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Wednesday, July 3, 2013
Obscenities denote inappropriate behaviors, words or images. But what is obscene today may not be obscene tomorrow. During the Middle Ages, for example, words for body parts that we consider obscene today were in common use, including in anatomy books. Indeed, the John Wycliffe Bible (13th century) includes words that were all right to use then, but that we consider obscene today.
In fact, we can call the Victorian Era the Age of Euphemism, according to Melissa Mohr in her book “Holy Sh*t: A Brief History of Swearing.” Words we consider innocent today shocked proper ladies and gentlemen.
Take trousers for example. No one, man or woman, uttered the word because it was judged obscene. Oh, not the garment itself, but what it covered: the unmentionables that everyone understood were but a thread away from exposure. Core believers in propriety, so the stories go, sewed trousers to cover furniture legs — another verboten word — so women would not be aroused by the sight of bare furniture legs.
Today, we are also prone to use euphemisms to avoid saying or doing something that offends. We use the pejorative term “politically correct” to minimize alienation of and discrimination against politically, socially or economically disadvantaged groups. You know the words.
Now, Paula Deen publicly admitted she said a bad word. Indeed, her career as a chef personality and spokesperson for many products is either over or severely damaged.
I do not and will not defend her, but I understand where she is coming from, or where she came from.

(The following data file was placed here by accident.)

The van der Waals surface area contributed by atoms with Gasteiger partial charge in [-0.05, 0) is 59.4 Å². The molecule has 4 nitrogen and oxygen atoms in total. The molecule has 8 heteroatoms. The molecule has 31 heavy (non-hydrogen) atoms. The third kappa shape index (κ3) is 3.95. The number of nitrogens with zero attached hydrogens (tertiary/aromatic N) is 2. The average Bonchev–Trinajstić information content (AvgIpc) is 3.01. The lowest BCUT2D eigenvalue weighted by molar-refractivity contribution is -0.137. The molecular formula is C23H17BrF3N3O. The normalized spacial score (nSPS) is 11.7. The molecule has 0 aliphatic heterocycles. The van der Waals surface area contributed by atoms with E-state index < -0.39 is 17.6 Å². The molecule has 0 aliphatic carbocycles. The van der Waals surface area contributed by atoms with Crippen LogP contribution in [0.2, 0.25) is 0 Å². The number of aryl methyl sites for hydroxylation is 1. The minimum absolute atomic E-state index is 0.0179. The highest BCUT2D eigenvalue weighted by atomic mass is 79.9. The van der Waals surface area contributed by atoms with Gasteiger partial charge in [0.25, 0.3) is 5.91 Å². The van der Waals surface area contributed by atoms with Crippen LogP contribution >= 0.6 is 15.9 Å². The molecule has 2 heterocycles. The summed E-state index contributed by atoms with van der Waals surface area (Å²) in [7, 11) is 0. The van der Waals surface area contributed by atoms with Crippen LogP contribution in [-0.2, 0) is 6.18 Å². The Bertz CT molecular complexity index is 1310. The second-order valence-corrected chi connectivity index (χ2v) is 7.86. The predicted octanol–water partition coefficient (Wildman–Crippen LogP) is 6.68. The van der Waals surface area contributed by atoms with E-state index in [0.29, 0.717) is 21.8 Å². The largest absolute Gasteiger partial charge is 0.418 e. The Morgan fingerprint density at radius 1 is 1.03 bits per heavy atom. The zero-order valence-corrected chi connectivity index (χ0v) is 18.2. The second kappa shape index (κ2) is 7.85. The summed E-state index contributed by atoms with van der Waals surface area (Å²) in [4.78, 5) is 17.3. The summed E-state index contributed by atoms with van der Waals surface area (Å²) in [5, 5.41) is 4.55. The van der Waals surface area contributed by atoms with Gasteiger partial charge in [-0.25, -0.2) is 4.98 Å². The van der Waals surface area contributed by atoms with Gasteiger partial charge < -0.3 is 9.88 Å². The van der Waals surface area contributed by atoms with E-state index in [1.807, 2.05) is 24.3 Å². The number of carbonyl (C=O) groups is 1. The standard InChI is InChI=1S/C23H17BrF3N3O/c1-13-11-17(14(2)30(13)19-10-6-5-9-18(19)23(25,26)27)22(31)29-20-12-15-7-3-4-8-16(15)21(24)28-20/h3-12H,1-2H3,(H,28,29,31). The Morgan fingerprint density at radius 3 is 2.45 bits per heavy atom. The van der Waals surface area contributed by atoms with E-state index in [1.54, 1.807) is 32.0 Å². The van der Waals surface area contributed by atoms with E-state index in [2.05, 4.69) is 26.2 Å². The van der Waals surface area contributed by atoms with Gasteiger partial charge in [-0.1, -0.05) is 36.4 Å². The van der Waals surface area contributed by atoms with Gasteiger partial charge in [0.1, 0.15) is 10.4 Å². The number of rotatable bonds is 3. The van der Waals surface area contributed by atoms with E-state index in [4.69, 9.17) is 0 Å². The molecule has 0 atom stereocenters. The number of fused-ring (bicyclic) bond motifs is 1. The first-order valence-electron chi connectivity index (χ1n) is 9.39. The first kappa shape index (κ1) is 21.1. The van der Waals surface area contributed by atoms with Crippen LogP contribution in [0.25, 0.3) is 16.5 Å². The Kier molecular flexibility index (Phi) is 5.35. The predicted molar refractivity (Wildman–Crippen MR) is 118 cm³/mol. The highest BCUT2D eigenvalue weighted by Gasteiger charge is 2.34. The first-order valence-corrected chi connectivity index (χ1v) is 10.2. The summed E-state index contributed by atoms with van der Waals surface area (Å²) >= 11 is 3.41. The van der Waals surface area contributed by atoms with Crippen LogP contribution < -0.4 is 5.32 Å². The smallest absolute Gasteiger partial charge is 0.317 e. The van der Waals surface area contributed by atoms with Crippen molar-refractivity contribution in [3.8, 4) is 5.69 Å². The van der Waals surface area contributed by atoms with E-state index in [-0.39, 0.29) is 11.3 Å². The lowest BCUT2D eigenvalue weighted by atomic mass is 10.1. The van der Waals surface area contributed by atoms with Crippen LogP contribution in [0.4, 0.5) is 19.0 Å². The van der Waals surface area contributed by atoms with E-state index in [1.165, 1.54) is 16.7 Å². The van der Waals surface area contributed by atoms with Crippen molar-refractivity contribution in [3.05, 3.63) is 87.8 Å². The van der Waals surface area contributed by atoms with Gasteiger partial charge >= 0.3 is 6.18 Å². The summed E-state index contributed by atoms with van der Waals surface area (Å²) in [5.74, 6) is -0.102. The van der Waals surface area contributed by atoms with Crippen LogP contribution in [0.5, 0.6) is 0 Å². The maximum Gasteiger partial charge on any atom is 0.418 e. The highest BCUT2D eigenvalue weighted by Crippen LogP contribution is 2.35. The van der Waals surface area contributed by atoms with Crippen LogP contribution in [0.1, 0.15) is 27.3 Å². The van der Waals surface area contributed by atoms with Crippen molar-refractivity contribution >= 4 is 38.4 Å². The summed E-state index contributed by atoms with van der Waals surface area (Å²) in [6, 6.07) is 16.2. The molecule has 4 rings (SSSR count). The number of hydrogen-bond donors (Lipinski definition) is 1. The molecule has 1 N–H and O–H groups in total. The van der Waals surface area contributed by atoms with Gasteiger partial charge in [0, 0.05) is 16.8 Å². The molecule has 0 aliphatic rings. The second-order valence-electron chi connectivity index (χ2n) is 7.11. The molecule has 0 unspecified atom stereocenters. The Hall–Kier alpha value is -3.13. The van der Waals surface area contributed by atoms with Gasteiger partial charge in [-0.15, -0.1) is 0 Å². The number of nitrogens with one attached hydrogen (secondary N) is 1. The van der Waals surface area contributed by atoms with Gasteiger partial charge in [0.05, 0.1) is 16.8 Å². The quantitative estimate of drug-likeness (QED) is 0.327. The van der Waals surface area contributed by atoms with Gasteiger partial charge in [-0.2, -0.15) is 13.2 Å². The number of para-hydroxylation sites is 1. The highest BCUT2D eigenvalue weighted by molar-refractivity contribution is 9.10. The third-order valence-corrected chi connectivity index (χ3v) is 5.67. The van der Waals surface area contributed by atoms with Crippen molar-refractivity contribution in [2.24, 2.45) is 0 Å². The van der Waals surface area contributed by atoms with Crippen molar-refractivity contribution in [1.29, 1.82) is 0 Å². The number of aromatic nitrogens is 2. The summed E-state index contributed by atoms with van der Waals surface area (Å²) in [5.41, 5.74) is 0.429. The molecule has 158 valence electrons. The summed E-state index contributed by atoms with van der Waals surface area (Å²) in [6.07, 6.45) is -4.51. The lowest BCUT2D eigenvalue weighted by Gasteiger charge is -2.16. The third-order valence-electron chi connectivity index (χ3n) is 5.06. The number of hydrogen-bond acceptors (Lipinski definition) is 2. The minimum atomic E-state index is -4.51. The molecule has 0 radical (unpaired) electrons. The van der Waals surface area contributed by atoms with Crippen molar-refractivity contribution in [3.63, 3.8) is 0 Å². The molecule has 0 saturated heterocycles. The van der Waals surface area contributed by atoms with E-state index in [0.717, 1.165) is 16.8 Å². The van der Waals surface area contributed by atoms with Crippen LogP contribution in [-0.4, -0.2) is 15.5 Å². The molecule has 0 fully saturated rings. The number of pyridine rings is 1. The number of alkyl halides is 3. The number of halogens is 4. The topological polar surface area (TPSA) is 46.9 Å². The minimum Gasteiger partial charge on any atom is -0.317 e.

She is Southern-born and raised, 66 years old and, like me, was probably raised by parents who believed Jim Crow laws were sanctioned by God. My father was among them, and what he taught me regarding race, nationality, religion and politics I could never admit in public or private.
My beloved father was a racist through-and-through because what he believed to be true and right was not to be questioned. It was unimpeachable. He believed God intended human beings to live segregated.
Also, my maternal grandmother, a born and raised Northerner, agreed with him. She spouted terms for other races and nationalities that curled even his hair. He shuddered when she went off, but he also laughed. Northerners are and were as politically incorrect as Southerners, or Westerners, for that matter.
Here’s my point: No human being alive, or perhaps none who ever lived, is innocent of using a racial or ethnic obscenity — slur — sometime in her life. Deen’s burden is being famous. Many of her sponsors, including Food Network, Sears and Home Depot among others, have dropped her. Are they without sin? Can they cast that first stone? No. But, they could lose customers, so Deen is a victim of the bottom line.
Does that excuse her? No. But neither does it excuse any of us. We, too, are Paula Deen. Our protocol is and was born by customs of language that will take hundreds of years to erase, I believe. That is not an excuse, but it is a reason.
So I cannot condemn her any more than I can condemn my father and grandmother — or the Founders of our nation, many of whom were slave-holders.
My father and grandmother, and millions of their generations and ours, were people of their times. I have to cut Deen slack and say, admitting my own guilty past, “Go and sin no more.”
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